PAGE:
Turner’s speech in the House of Representatives in opposition became famous and was used as a rallying cry for the Civil Rights Movement. Turner argued, “The great question, sir, is this: Am I a man? If I am such, I claim the rights of a man. Am I not a man because I happen to be of a darker hue than honorable gentlemen around me? I want to convince the House today that I am entitled to my seat here.” Despite Turner’s speech, the white legislators chose to ignore the voices of 800,000 black citizens who had registered to vote during Reconstruction and voted to expel all 33 black lawmakers.

Almost 154 years later, it is heartbreaking to witness a similar silencing of black leaders and voters, this time by white Republicans. This week, Senate Republicans threw out a Gwinnett county commission map drawn and approved by the Gwinnett delegation and county commission, a majority of whom are black, with significant community input from Gwinnett’s diverse electorate. Instead, they approved a map drawn by just two white Gwinnett House Representatives with no input or approval of the Gwinnett delegation, local elected leaders, or the community.

The same dynamic played out with the Augusta/Richmond County local redistricting process. A set of maps, drawn and approved by a majority black county commission and school board with input from the community, were disregarded in favor of a map that dilutes the voices of black voters drawn by a few white Republicans. Senator Harold Jones’ fiery speech in opposition to these unvetted maps, his anger and frustration palpable, was reminiscent of Turner’s famous speech.

Whether the map is perfect or not, it went through the process. It’s a democratic process. At some point in time, we have to start respecting African American elected officials. And when they do the process and say that we’re going to respect it, that’s what we’re going to do. This was a total disrespect of it,” said Senator Jones.

Putting in the Time & Effort

Being a member of the minority party means having to work twice as hard to pass a bill. My bill to prorate University fees for part-time students ultimately led to the lowering of all fees by up to 40%, but it didn’t solve the original inequity for part-time students. So this session, I spoke with the Chair of the Higher Ed Committee about what I needed to do to pass this bill. He said I should speak to legislative counsel about the balance of constitutional powers between the legislature and the Board of Regents. Then he said I should speak with the Lt. Governor. Then the Lt. Governor said I should speak with his policy guy. Then the policy guy said I should speak with one particular Republican who supported my bill originally. Then that Republican said I should get some data from the Board of Regents. Tick Tock — do you hear the clock? Forty days is a short time.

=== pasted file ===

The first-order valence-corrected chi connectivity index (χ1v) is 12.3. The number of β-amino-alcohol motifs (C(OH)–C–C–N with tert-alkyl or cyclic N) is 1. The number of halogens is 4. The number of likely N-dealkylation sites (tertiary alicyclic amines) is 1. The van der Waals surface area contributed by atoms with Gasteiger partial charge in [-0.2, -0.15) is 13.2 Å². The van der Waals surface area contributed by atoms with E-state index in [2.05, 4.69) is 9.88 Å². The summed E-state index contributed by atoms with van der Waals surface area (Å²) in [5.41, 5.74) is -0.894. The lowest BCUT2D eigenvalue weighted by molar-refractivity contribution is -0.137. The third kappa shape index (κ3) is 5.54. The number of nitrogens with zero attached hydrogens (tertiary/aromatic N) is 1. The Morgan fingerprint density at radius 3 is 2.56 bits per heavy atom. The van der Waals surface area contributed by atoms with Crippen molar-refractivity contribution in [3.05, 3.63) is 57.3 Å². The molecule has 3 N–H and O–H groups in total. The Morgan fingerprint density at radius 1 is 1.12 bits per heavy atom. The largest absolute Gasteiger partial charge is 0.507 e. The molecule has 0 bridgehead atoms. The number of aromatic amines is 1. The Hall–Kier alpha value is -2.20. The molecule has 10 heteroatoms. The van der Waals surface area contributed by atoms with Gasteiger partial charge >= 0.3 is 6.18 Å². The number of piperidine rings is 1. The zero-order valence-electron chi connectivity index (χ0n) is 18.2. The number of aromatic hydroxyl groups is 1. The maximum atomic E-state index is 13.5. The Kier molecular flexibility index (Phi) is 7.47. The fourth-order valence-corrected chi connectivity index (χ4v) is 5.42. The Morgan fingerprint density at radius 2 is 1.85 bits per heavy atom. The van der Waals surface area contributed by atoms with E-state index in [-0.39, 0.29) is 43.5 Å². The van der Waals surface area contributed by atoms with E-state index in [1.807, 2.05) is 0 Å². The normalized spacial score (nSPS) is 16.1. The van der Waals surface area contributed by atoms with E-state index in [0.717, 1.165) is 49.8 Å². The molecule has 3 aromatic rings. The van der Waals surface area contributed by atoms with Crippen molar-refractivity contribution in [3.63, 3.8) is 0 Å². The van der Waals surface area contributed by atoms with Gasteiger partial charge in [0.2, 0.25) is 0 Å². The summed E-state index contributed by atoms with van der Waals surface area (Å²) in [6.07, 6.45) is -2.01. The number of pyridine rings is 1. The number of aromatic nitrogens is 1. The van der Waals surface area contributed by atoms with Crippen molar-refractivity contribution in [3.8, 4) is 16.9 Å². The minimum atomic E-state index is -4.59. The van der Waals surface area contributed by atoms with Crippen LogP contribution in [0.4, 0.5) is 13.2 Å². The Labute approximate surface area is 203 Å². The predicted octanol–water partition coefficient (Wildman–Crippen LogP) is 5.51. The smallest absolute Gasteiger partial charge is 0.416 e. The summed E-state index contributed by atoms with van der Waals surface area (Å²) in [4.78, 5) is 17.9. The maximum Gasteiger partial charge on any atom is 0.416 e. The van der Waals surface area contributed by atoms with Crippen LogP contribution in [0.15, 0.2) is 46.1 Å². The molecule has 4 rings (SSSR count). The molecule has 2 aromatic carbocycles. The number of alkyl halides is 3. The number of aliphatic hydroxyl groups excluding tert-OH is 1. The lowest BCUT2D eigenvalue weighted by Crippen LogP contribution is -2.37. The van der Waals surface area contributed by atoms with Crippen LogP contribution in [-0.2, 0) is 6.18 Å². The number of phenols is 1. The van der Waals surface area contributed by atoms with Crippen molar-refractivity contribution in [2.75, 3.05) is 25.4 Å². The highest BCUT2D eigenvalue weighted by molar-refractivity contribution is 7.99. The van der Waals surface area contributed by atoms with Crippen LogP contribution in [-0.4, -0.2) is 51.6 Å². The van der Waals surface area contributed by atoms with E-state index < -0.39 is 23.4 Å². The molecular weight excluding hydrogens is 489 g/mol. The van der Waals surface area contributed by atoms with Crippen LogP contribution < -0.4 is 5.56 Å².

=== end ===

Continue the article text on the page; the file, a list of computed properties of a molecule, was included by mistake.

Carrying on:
In contrast, Republican bills seem to make it to committee without much due diligence. SB 435, a bill to prohibit transgender students born one gender to participate in sports teams “of the opposite gender,” was originally written to only exclude transgender girls (born male) from playing on girls teams. But in the Education Committee, discussion arose about this being unconstitutional under Title IX. So the author changed the bill on the fly to prohibit ANY student born one gender from participating on teams of the opposite gender. The unintended consequence is that this bill will now prohibit all girls from playing on boys teams, like those who serve as kickers on boys football teams.

Another bill to ban “divisive topics” about race demonstrated how damaging vague and subjective bill language can be. Democrats asked questions that highlighted the confusing and contradictory bill’s language. What is the standard for deciding what is a “divisive topic?” Who decides? How would a teacher discuss systemic racism like redlining and how it affects people of color today? Ultimately, without clear understanding of what constitutes a “divisive topic,” it will create a flood of complaints from parents who can object to any topic on race and will leave teachers and administrators reluctant to discuss race for fear of retaliation — which is probably the intent.

Having been on the “bad voting bills” committee in years past for bad voting bills, I now feel for my colleagues on the Education and Youth Committee.


“I suppose it’s like the ticking crocodile, isn’t it?”

Georgia Republicans are the Captain Hooks of our time. They see that change is on the horizon and they fear their vanishing order. They are lashing out and the crocodile persistently reminds them they are running out of time.

If you feel angry about their sloppy bills targeting trans kids and how history is taught, below are some legislators you can call or email. In the meantime, remember that it’s time to get moving on election season. A new Democratic Governor would be able to stop these bills in their tracks. Sign up to volunteer with your county Democratic Party and support your local candidates!


Republican Senate Education & Youth Committee Members:

Sen. Chuck Payne

Sen. Jason Anavitarte

Sen. John Albers

Sen. Matt Brass

Sen. Greg Dolezal

Sen. Steve Gooch

Sen. Sheila McNeill

Sen. Lindsey Tippins

I wanna fly like an eagle, to the sea
Fly like an eagle, let my spirit carry me
I want to fly like an eagle, ‘Til I’m free
Oh Lord, through the revolution
Feed the babies, who don’t have enough to eat
Shoe the children, with no shoes on their feet
House the people, livin’ in the street
Oh, oh, there’s a solution.


Transgender Sports Bill: https://www.ajc.com/politics/deja-vu-georgia-senate-panel-oks-bill-limiting-sports-to-gender-identified-at-birth/DTJEPFGQB5AXDDRZGC3ZGWCCEA/

Divisive Topics Bill: https://www.ajc.com/education/gop-lawmakers-explain-efforts-to-control-classroom-discussions-on-race/UD75L7DZHRDWHEQ3VXIWJPGNU4/

Sen. Harold Jones: https://www.dropbox.com/s/v6tz7x9s8iswoyj/2-10-2022%20Sen.%20Jones%20II%20on%20SB%20457.mp4?dl=0

Sen. Nan Orrock: